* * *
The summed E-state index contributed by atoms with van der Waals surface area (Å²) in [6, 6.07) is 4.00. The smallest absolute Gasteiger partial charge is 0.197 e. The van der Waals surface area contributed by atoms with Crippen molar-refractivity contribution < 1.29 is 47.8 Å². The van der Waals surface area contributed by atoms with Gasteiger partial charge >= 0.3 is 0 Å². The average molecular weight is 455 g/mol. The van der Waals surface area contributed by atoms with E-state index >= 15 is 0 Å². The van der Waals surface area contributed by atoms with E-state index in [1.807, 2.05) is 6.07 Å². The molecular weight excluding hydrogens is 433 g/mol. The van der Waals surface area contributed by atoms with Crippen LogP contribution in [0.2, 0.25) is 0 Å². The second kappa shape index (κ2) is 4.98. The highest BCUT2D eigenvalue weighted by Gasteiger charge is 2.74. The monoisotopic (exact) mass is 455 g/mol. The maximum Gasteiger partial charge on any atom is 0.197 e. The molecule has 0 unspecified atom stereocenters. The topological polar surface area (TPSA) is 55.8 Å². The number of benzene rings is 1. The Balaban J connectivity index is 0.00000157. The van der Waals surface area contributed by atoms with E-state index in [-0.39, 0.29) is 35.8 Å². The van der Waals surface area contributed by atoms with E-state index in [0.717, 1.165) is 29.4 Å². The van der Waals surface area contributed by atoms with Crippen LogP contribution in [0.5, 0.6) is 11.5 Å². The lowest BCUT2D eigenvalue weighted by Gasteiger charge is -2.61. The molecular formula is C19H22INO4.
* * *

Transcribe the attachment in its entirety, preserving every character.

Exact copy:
The summed E-state index contributed by atoms with van der Waals surface area (Å²) in [6, 6.07) is 4.00. The smallest absolute Gasteiger partial charge is 0.197 e. The van der Waals surface area contributed by atoms with Crippen molar-refractivity contribution < 1.29 is 47.8 Å². The van der Waals surface area contributed by atoms with Gasteiger partial charge >= 0.3 is 0 Å². The average molecular weight is 455 g/mol. The van der Waals surface area contributed by atoms with E-state index >= 15 is 0 Å². The van der Waals surface area contributed by atoms with E-state index in [1.807, 2.05) is 6.07 Å². The molecular weight excluding hydrogens is 433 g/mol. The van der Waals surface area contributed by atoms with Crippen LogP contribution in [0.2, 0.25) is 0 Å². The second kappa shape index (κ2) is 4.98. The highest BCUT2D eigenvalue weighted by Gasteiger charge is 2.74. The monoisotopic (exact) mass is 455 g/mol. The maximum Gasteiger partial charge on any atom is 0.197 e. The molecule has 0 unspecified atom stereocenters. The topological polar surface area (TPSA) is 55.8 Å². The number of benzene rings is 1. The Balaban J connectivity index is 0.00000157. The van der Waals surface area contributed by atoms with E-state index in [-0.39, 0.29) is 35.8 Å². The van der Waals surface area contributed by atoms with E-state index in [0.717, 1.165) is 29.4 Å². The van der Waals surface area contributed by atoms with Crippen LogP contribution in [0.5, 0.6) is 11.5 Å². The lowest BCUT2D eigenvalue weighted by Gasteiger charge is -2.61. The molecular formula is C19H22INO4.